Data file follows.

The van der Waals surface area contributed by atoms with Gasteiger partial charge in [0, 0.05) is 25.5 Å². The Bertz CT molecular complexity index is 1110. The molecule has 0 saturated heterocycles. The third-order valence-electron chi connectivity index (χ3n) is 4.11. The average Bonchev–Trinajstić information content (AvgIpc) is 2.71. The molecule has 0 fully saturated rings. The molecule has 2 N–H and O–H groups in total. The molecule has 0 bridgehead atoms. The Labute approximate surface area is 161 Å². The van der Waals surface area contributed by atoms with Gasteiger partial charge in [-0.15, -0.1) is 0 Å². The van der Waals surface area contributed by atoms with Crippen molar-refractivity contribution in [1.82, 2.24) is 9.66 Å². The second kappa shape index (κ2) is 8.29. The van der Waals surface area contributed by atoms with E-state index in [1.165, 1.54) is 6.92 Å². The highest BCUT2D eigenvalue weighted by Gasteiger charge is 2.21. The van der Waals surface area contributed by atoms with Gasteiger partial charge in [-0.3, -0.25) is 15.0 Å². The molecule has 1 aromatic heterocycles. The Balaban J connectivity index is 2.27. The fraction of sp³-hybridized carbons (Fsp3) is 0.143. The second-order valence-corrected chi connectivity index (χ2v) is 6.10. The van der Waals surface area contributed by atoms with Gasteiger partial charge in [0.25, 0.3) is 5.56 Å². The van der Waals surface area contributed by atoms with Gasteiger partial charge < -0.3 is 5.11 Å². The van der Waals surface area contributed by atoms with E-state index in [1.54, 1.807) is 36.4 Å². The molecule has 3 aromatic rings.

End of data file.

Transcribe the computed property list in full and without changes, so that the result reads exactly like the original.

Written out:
The van der Waals surface area contributed by atoms with Gasteiger partial charge in [0, 0.05) is 25.5 Å². The Bertz CT molecular complexity index is 1110. The molecule has 0 saturated heterocycles. The third-order valence-electron chi connectivity index (χ3n) is 4.11. The average Bonchev–Trinajstić information content (AvgIpc) is 2.71. The molecule has 0 fully saturated rings. The molecule has 2 N–H and O–H groups in total. The molecule has 0 bridgehead atoms. The Labute approximate surface area is 161 Å². The van der Waals surface area contributed by atoms with Gasteiger partial charge in [-0.15, -0.1) is 0 Å². The van der Waals surface area contributed by atoms with Crippen molar-refractivity contribution in [1.82, 2.24) is 9.66 Å². The second kappa shape index (κ2) is 8.29. The van der Waals surface area contributed by atoms with E-state index in [1.165, 1.54) is 6.92 Å². The highest BCUT2D eigenvalue weighted by Gasteiger charge is 2.21. The van der Waals surface area contributed by atoms with Gasteiger partial charge in [-0.3, -0.25) is 15.0 Å². The molecule has 1 aromatic heterocycles. The Balaban J connectivity index is 2.27. The fraction of sp³-hybridized carbons (Fsp3) is 0.143. The second-order valence-corrected chi connectivity index (χ2v) is 6.10. The van der Waals surface area contributed by atoms with Gasteiger partial charge in [0.25, 0.3) is 5.56 Å². The van der Waals surface area contributed by atoms with Gasteiger partial charge < -0.3 is 5.11 Å². The van der Waals surface area contributed by atoms with E-state index in [1.54, 1.807) is 36.4 Å². The molecule has 3 aromatic rings.